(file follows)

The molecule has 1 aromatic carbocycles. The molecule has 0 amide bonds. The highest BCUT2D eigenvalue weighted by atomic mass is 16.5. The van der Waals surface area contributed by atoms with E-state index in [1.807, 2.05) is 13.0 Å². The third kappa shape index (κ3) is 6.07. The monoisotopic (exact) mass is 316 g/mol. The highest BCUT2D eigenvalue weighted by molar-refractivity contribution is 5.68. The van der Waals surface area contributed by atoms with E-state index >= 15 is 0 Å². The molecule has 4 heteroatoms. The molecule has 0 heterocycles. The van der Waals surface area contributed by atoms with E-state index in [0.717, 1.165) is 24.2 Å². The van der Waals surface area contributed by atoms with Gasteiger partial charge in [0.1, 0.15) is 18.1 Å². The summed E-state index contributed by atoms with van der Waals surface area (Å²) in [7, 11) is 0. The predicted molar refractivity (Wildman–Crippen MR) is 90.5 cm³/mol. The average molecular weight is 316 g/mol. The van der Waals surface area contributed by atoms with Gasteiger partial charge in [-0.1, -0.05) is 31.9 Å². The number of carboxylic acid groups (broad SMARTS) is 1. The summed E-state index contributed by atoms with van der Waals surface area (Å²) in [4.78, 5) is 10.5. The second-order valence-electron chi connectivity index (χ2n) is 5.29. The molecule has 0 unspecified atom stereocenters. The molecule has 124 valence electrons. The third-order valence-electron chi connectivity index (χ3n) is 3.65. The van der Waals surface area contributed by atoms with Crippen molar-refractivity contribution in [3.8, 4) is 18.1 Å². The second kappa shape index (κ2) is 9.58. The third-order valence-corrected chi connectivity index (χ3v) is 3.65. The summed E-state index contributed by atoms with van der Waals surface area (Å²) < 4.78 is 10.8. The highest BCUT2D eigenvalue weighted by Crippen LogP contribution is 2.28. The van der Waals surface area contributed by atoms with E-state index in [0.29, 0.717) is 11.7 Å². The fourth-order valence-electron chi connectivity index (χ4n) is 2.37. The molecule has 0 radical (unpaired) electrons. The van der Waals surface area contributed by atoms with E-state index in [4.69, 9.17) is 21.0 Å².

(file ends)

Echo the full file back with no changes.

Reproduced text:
The molecule has 1 aromatic carbocycles. The molecule has 0 amide bonds. The highest BCUT2D eigenvalue weighted by atomic mass is 16.5. The van der Waals surface area contributed by atoms with E-state index in [1.807, 2.05) is 13.0 Å². The third kappa shape index (κ3) is 6.07. The monoisotopic (exact) mass is 316 g/mol. The highest BCUT2D eigenvalue weighted by molar-refractivity contribution is 5.68. The van der Waals surface area contributed by atoms with E-state index >= 15 is 0 Å². The molecule has 4 heteroatoms. The molecule has 0 heterocycles. The van der Waals surface area contributed by atoms with E-state index in [0.717, 1.165) is 24.2 Å². The van der Waals surface area contributed by atoms with Gasteiger partial charge in [0.1, 0.15) is 18.1 Å². The summed E-state index contributed by atoms with van der Waals surface area (Å²) in [7, 11) is 0. The predicted molar refractivity (Wildman–Crippen MR) is 90.5 cm³/mol. The average molecular weight is 316 g/mol. The van der Waals surface area contributed by atoms with Gasteiger partial charge in [-0.1, -0.05) is 31.9 Å². The number of carboxylic acid groups (broad SMARTS) is 1. The summed E-state index contributed by atoms with van der Waals surface area (Å²) in [4.78, 5) is 10.5. The second-order valence-electron chi connectivity index (χ2n) is 5.29. The molecule has 0 unspecified atom stereocenters. The molecule has 124 valence electrons. The third-order valence-electron chi connectivity index (χ3n) is 3.65. The van der Waals surface area contributed by atoms with Crippen molar-refractivity contribution in [3.8, 4) is 18.1 Å². The second kappa shape index (κ2) is 9.58. The third-order valence-corrected chi connectivity index (χ3v) is 3.65. The summed E-state index contributed by atoms with van der Waals surface area (Å²) < 4.78 is 10.8. The highest BCUT2D eigenvalue weighted by Crippen LogP contribution is 2.28. The van der Waals surface area contributed by atoms with E-state index in [0.29, 0.717) is 11.7 Å². The fourth-order valence-electron chi connectivity index (χ4n) is 2.37. The molecule has 0 radical (unpaired) electrons. The van der Waals surface area contributed by atoms with E-state index in [4.69, 9.17) is 21.0 Å².